“Until the 1970s, Congress was seen as a party of marginalised communities but under the leadership of social elites – an umbrella party in which Muslims, Dalits, and farming communities formed the crux of its support,” he says, adding that the party began to lose that character in the last four or five decades, forcing these groups to rebel against it and represent their own interests.
“Kharge’s appointment indicates that the party is going back to its core Nehruvian socialist politics – a trend that has shown signs of coming since the last few years,” he adds.
Wankhede recalls how a Dalit leader Charanjit Singh Channi was chosen by the Congress high command to lead its Punjab unit. “He failed but Congress doesn’t seem to be disheartened by it,” he says.
“Even in Rajasthan and Chhattisgarh, the Congress governments are now led by OBC leaders. In other state units, it has been gradually nominating leaders from marginalised communities to top positions. Kharge’s elevation, thus, is a culmination of such a political strategy,” the political scientist says.
“It appears that the Congress wants people to feel that the party is willing to democratise its organisation not only at the grassroots but also at the top level,” he says.
But Karnataka-based political observer Shivasundar thinks that mere symbolism may not work positively for the Congress. “Kharge was the best bet for internal cohesion for the party. But its revival as a viable political force, especially among the marginalised communities, demands a complete metamorphosis of the party both politically and organisationally.”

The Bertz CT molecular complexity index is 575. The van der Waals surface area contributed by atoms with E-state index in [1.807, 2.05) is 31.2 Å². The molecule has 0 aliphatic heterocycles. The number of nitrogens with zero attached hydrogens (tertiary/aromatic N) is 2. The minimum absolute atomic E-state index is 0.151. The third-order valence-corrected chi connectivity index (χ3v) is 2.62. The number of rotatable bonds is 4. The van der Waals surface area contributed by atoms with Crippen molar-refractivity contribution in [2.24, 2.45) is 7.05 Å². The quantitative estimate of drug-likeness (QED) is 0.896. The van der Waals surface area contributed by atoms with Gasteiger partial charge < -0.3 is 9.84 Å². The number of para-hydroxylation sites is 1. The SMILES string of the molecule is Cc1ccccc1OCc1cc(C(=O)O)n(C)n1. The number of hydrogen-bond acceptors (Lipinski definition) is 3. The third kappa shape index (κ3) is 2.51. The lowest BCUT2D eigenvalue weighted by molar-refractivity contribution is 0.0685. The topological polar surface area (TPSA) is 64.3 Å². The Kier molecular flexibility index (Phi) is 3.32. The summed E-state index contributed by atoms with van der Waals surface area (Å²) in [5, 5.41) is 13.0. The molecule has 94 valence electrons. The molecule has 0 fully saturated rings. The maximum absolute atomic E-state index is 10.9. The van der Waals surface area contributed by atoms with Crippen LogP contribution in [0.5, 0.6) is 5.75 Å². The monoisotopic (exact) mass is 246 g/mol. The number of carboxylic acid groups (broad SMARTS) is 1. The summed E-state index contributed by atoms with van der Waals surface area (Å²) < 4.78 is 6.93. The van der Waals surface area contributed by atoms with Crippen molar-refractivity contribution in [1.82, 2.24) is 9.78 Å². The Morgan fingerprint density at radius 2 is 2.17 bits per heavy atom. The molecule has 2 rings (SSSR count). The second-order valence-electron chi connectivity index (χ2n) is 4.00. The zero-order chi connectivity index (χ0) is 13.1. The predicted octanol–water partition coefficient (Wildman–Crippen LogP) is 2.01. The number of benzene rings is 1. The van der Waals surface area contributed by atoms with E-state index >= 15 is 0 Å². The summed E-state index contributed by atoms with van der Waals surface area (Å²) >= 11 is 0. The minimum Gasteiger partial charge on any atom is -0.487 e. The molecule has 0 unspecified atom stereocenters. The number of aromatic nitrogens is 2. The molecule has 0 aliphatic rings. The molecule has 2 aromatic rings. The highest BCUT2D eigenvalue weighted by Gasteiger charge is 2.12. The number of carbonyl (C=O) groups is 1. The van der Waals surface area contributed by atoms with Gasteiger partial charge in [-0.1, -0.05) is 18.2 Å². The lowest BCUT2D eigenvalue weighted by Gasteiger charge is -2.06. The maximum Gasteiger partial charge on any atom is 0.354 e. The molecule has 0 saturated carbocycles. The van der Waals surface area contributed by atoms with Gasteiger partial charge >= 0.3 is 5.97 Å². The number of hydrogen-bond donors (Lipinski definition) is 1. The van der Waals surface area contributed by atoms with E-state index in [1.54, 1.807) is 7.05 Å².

The Congress, he says, is “inherently incapable” of such a reimagination because of its proclivity towards privileged classes and dominant caste groups.
“That Kharge was the home minister of Karnataka when the Kambalapalli Dalit massacre in 2000 happened in Kolar district is one illustration of how mere political symbolism doesn’t add up to the transformation of a party,” Shivasundar adds.
Uttar Pradesh-based analyst and political scientist Badri Narayan, too, doesn’t think that Kharge’s elevation can help Congress’s electoral prospects. “Perhaps, it may reap some benefits in the South but not so much in the North,” he says.
“Dalits are already divided into three groups. One that sides with parties like the Bahujan Samaj Party, and the other that has espoused the saffron fold. There is this third group which votes for a political party based on local factors. Congress may gain in the third group but that may not be enough,” he says, adding that “mere symbolism doesn’t translate into substantial political gains in absence of dogged political groundwork.”
“The Congress is still bearing the brunt of the losses that it had had to incur by not choosing Jagjivan Ram, the only other Dalit party president in 50 years, as the prime minister. Dalits have many other options now. It isn’t easy for the Congress anymore,” he says.